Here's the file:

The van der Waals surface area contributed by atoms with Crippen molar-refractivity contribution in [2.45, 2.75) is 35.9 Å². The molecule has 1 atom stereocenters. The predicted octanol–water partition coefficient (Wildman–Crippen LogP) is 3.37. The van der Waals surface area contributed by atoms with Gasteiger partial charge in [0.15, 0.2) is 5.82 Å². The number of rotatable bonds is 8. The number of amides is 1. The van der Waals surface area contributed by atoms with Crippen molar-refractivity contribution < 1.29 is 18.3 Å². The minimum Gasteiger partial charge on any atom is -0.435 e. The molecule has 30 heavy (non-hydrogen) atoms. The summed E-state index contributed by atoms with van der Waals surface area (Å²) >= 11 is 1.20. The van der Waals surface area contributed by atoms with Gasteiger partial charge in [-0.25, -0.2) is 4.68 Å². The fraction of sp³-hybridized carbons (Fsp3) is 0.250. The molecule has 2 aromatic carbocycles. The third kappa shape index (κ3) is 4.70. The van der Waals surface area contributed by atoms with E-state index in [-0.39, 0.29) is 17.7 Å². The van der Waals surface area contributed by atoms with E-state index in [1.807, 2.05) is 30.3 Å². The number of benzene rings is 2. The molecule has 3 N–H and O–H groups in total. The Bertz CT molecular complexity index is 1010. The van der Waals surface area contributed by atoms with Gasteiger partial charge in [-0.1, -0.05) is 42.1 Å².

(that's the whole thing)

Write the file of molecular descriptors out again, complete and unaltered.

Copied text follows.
The van der Waals surface area contributed by atoms with Crippen molar-refractivity contribution in [2.45, 2.75) is 35.9 Å². The molecule has 1 atom stereocenters. The predicted octanol–water partition coefficient (Wildman–Crippen LogP) is 3.37. The van der Waals surface area contributed by atoms with Gasteiger partial charge in [0.15, 0.2) is 5.82 Å². The number of rotatable bonds is 8. The number of amides is 1. The van der Waals surface area contributed by atoms with Crippen molar-refractivity contribution < 1.29 is 18.3 Å². The minimum Gasteiger partial charge on any atom is -0.435 e. The molecule has 30 heavy (non-hydrogen) atoms. The summed E-state index contributed by atoms with van der Waals surface area (Å²) >= 11 is 1.20. The van der Waals surface area contributed by atoms with Gasteiger partial charge in [-0.25, -0.2) is 4.68 Å². The fraction of sp³-hybridized carbons (Fsp3) is 0.250. The molecule has 2 aromatic carbocycles. The third kappa shape index (κ3) is 4.70. The van der Waals surface area contributed by atoms with E-state index in [-0.39, 0.29) is 17.7 Å². The van der Waals surface area contributed by atoms with E-state index in [1.807, 2.05) is 30.3 Å². The number of benzene rings is 2. The molecule has 3 N–H and O–H groups in total. The Bertz CT molecular complexity index is 1010. The van der Waals surface area contributed by atoms with Gasteiger partial charge in [-0.1, -0.05) is 42.1 Å².